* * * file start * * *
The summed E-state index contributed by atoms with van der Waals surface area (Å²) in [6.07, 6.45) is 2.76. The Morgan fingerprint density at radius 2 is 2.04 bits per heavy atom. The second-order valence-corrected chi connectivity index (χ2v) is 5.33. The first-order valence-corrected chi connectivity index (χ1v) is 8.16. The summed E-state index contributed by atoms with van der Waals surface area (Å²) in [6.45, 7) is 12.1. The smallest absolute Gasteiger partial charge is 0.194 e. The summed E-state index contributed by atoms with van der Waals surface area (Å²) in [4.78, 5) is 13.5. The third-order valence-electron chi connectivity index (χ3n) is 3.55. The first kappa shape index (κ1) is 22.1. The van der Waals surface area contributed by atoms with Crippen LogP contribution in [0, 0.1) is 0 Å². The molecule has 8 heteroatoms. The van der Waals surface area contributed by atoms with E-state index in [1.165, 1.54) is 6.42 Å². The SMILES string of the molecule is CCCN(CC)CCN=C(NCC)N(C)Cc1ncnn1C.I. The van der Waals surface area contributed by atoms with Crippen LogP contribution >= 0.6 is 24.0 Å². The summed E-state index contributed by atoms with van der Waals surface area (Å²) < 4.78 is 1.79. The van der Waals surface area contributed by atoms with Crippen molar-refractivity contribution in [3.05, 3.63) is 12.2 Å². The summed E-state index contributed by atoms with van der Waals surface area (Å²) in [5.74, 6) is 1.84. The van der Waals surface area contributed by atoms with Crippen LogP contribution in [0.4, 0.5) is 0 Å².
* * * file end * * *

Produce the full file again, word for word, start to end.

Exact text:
The summed E-state index contributed by atoms with van der Waals surface area (Å²) in [6.07, 6.45) is 2.76. The Morgan fingerprint density at radius 2 is 2.04 bits per heavy atom. The second-order valence-corrected chi connectivity index (χ2v) is 5.33. The first-order valence-corrected chi connectivity index (χ1v) is 8.16. The summed E-state index contributed by atoms with van der Waals surface area (Å²) in [6.45, 7) is 12.1. The smallest absolute Gasteiger partial charge is 0.194 e. The summed E-state index contributed by atoms with van der Waals surface area (Å²) in [4.78, 5) is 13.5. The third-order valence-electron chi connectivity index (χ3n) is 3.55. The first kappa shape index (κ1) is 22.1. The van der Waals surface area contributed by atoms with Crippen LogP contribution in [0, 0.1) is 0 Å². The molecule has 8 heteroatoms. The van der Waals surface area contributed by atoms with E-state index in [1.165, 1.54) is 6.42 Å². The SMILES string of the molecule is CCCN(CC)CCN=C(NCC)N(C)Cc1ncnn1C.I. The van der Waals surface area contributed by atoms with Crippen LogP contribution >= 0.6 is 24.0 Å². The summed E-state index contributed by atoms with van der Waals surface area (Å²) < 4.78 is 1.79. The van der Waals surface area contributed by atoms with Crippen molar-refractivity contribution in [3.05, 3.63) is 12.2 Å². The summed E-state index contributed by atoms with van der Waals surface area (Å²) in [5.74, 6) is 1.84. The van der Waals surface area contributed by atoms with Crippen LogP contribution in [0.4, 0.5) is 0 Å².